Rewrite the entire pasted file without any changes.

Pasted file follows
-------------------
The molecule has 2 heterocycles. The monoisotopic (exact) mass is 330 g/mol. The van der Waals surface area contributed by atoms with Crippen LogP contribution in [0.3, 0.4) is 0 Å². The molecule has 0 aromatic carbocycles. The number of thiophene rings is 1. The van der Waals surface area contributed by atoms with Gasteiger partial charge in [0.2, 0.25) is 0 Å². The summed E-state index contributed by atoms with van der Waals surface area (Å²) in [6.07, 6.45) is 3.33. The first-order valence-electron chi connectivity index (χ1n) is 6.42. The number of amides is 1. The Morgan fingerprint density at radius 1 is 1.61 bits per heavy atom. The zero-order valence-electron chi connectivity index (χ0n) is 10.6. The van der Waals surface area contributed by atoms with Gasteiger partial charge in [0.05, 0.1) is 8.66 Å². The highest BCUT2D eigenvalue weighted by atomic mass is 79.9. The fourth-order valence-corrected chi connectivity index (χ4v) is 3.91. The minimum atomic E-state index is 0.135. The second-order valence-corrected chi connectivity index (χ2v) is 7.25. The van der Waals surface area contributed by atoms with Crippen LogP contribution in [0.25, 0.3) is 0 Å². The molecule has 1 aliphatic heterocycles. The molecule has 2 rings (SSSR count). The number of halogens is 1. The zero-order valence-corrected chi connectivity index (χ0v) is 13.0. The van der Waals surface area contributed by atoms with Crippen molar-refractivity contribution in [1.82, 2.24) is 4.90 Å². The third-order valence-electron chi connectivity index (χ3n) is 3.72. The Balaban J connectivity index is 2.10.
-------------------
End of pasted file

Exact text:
The molecule has 2 heterocycles. The monoisotopic (exact) mass is 330 g/mol. The van der Waals surface area contributed by atoms with Crippen LogP contribution in [0.3, 0.4) is 0 Å². The molecule has 0 aromatic carbocycles. The number of thiophene rings is 1. The van der Waals surface area contributed by atoms with Gasteiger partial charge in [0.2, 0.25) is 0 Å². The summed E-state index contributed by atoms with van der Waals surface area (Å²) in [6.07, 6.45) is 3.33. The first-order valence-electron chi connectivity index (χ1n) is 6.42. The number of amides is 1. The Morgan fingerprint density at radius 1 is 1.61 bits per heavy atom. The zero-order valence-electron chi connectivity index (χ0n) is 10.6. The van der Waals surface area contributed by atoms with Gasteiger partial charge in [0.05, 0.1) is 8.66 Å². The highest BCUT2D eigenvalue weighted by atomic mass is 79.9. The fourth-order valence-corrected chi connectivity index (χ4v) is 3.91. The minimum atomic E-state index is 0.135. The second-order valence-corrected chi connectivity index (χ2v) is 7.25. The van der Waals surface area contributed by atoms with Crippen LogP contribution in [0.25, 0.3) is 0 Å². The molecule has 1 aliphatic heterocycles. The molecule has 2 rings (SSSR count). The number of halogens is 1. The zero-order valence-corrected chi connectivity index (χ0v) is 13.0. The van der Waals surface area contributed by atoms with Crippen molar-refractivity contribution in [1.82, 2.24) is 4.90 Å². The third-order valence-electron chi connectivity index (χ3n) is 3.72. The Balaban J connectivity index is 2.10.